Action must also be taken on the supply side as well. For many companies, the priority will be to meet orders accumulated while production was halted. The stakes are high, as those too slow to resume production will be squeezed out by their more agile rivals. Labour mobilisation through flexibility in the management of working hours and holidays, could make the difference between recovery and bankruptcy. Countries who will help businesses have the best chance of recovery will fare better.
What should European efforts focus on? I have four proposals.
1. Consider the Italian case as systemic
Italy is the most affected country in the eurozone. It is also the one with the weakest economy, the most fragile banking system, and the highest public debt (apart from Greece).
The Italian risk is systemic, meaning that Italy sinking puts the whole of Europe at risk. It is why the coordination of European aid will need to focus on Italy. The ECB has been flexible about allowing the Italian state to go into debt without difficulty, but that will not be enough. In the arsenal mobilized by the Eurogroup, transfers and recovery aid in the form of loans will have to go primarily to Italy, Greece and Portugal. The EIB should follow the same line of thought. In response to this solidarity, Italy's partners should ask the country to apply for ESM credit. That would serve to keep Italy from making any self-fulfilling speculation under the protection of the ECB. Ex-post, the ESM should have the ability to verify that the money lent has been allocated to fighting the epidemic and its consequences.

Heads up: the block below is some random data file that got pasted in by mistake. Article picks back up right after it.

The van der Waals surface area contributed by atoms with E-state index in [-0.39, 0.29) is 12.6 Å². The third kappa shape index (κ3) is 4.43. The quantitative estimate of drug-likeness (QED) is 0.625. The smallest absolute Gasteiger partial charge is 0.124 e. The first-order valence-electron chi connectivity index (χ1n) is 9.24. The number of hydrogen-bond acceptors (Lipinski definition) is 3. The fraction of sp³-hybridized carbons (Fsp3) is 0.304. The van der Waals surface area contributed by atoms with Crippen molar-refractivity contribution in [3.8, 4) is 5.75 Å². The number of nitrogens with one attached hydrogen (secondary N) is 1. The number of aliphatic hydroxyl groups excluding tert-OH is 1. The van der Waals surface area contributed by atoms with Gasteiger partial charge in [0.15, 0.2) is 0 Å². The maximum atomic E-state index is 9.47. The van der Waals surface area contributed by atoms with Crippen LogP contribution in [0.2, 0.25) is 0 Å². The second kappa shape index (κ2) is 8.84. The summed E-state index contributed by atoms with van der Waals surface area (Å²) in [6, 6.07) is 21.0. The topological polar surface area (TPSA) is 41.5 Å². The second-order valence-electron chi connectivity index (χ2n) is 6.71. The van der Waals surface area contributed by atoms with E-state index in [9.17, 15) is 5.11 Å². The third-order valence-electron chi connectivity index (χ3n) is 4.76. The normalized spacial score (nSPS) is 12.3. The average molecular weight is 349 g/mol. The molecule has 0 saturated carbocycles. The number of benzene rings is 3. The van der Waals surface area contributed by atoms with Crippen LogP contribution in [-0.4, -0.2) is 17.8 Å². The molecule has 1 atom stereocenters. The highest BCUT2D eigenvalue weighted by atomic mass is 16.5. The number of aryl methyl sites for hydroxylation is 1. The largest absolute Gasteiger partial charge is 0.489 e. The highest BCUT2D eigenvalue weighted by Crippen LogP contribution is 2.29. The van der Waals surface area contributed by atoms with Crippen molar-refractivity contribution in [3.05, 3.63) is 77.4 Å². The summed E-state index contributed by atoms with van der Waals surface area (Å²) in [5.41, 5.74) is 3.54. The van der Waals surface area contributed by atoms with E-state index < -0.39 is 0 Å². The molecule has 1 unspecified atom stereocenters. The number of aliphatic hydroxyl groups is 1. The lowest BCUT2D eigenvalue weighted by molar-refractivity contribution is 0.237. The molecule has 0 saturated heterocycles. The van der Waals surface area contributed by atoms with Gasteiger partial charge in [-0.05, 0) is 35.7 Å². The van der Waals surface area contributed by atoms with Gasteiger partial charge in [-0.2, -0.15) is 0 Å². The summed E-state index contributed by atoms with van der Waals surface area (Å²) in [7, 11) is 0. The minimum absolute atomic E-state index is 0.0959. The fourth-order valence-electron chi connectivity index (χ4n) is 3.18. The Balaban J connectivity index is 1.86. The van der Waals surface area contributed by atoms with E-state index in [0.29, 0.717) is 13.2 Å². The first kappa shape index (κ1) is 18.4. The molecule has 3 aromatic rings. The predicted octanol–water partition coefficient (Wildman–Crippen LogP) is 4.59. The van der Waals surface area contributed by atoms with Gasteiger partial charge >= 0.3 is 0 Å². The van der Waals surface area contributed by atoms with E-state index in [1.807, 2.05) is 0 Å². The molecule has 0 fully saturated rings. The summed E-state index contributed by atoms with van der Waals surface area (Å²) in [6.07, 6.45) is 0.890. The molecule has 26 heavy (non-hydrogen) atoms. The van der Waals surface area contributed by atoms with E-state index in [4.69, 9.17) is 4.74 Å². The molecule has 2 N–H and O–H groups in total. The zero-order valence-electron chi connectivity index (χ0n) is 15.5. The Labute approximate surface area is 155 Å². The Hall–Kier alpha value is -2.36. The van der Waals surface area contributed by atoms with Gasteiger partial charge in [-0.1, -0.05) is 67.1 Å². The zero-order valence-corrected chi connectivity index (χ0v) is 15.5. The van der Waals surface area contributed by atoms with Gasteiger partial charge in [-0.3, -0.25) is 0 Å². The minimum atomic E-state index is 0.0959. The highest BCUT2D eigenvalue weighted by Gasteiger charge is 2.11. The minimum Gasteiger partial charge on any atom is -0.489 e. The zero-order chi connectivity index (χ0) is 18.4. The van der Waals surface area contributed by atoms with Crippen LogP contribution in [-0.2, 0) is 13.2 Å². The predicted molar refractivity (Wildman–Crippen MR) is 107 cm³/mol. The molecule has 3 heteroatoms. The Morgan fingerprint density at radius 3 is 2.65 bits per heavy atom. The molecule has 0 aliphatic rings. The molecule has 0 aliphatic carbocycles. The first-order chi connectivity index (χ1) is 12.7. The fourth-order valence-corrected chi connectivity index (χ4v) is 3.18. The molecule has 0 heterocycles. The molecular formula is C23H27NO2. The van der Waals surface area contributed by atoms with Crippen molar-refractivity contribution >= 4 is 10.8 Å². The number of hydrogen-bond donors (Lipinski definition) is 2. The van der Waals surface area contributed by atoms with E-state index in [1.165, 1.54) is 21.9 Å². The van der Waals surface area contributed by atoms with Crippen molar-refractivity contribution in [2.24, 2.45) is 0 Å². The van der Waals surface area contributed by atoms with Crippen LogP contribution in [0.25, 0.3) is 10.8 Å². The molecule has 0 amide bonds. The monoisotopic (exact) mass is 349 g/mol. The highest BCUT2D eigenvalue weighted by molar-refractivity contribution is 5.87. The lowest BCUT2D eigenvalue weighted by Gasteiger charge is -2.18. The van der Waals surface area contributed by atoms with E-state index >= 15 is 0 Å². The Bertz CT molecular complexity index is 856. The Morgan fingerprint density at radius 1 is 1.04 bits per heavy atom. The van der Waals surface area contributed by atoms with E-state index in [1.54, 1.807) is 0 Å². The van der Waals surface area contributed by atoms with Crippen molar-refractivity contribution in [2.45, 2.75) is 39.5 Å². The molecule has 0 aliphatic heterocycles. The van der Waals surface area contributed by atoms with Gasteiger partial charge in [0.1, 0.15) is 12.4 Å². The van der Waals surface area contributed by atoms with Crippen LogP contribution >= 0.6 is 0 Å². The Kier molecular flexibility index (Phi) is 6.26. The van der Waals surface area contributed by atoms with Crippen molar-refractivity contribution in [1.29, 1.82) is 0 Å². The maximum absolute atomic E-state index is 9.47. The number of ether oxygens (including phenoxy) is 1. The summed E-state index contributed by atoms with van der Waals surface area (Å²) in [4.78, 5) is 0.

In the longer term, the sustainability of Italy's debt will have to be addressed. That will be an extraordinarily difficult endeavour, and is outside the scope of this hearing. It would be safe to say, however, that his crisis has brought that discussion to the forefront.
2. Contribute directly to business investment
Before deciding on funding, the recovery plan proposed by France and adopted by the Eurogroup must be specified. The following is an attempt to quantify a plan of 1,000 billion (7% of EU GDP in 2019) over a period of 2 years (until mid 2022).
A first phase should aim at maximising the strength of recovery and to tilt the balance in the right direction. It should respect the rule of economic neutrality and stimulate overall investment, rather than targeting specific sectors. One way of doing this could be through direct aid to finance a given fraction of investment. In 2019, investment in the EU amounted to 3 200 billion, a sum that will be lower in 2020 and 2021. A 10% contribution, for example, would cost around 300 billion on a full year basis. The fewer conditions attached to aid, the more effective it will be. But only companies eligible should be those that would use their profits exclusively for investment, and do so in the EU.
3. Increase research efforts massively by capitalizing on the ERC
The second component should be aimed at basic and applied research. Research has the immense advantage of offering a very high and long-term social return, often estimated at 10% to 15%, without depreciation. The Pythagorean theorem or Louis de Broglie's wave function is still profitable. Research funding requires checks, which national bodies such as the CNRS or INSERM in France are able to exercise. So can this be applied at the European level?